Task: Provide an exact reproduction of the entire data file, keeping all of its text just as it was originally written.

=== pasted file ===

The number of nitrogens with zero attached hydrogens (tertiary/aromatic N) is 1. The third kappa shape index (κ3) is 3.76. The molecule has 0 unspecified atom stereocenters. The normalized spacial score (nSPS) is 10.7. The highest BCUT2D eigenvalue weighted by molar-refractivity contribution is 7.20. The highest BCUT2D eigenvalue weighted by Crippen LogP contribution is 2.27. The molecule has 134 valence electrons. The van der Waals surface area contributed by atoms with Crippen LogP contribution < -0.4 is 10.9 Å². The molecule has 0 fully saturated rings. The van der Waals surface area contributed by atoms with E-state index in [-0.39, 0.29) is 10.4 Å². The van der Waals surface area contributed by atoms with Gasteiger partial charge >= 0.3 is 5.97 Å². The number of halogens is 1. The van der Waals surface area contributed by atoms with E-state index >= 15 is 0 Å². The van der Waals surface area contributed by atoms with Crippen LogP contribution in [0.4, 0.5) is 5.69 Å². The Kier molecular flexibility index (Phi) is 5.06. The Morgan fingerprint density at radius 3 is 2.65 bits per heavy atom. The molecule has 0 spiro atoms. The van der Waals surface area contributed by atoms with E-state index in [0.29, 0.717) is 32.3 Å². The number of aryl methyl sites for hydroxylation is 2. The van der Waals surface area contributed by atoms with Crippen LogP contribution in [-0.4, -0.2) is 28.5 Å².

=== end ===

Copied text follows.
The number of nitrogens with zero attached hydrogens (tertiary/aromatic N) is 1. The third kappa shape index (κ3) is 3.76. The molecule has 0 unspecified atom stereocenters. The normalized spacial score (nSPS) is 10.7. The highest BCUT2D eigenvalue weighted by molar-refractivity contribution is 7.20. The highest BCUT2D eigenvalue weighted by Crippen LogP contribution is 2.27. The molecule has 134 valence electrons. The van der Waals surface area contributed by atoms with Crippen LogP contribution < -0.4 is 10.9 Å². The molecule has 0 fully saturated rings. The van der Waals surface area contributed by atoms with E-state index in [-0.39, 0.29) is 10.4 Å². The van der Waals surface area contributed by atoms with Gasteiger partial charge >= 0.3 is 5.97 Å². The number of halogens is 1. The van der Waals surface area contributed by atoms with E-state index >= 15 is 0 Å². The van der Waals surface area contributed by atoms with Crippen LogP contribution in [0.4, 0.5) is 5.69 Å². The Kier molecular flexibility index (Phi) is 5.06. The Morgan fingerprint density at radius 3 is 2.65 bits per heavy atom. The molecule has 0 spiro atoms. The van der Waals surface area contributed by atoms with E-state index in [0.29, 0.717) is 32.3 Å². The number of aryl methyl sites for hydroxylation is 2. The van der Waals surface area contributed by atoms with Crippen LogP contribution in [-0.4, -0.2) is 28.5 Å².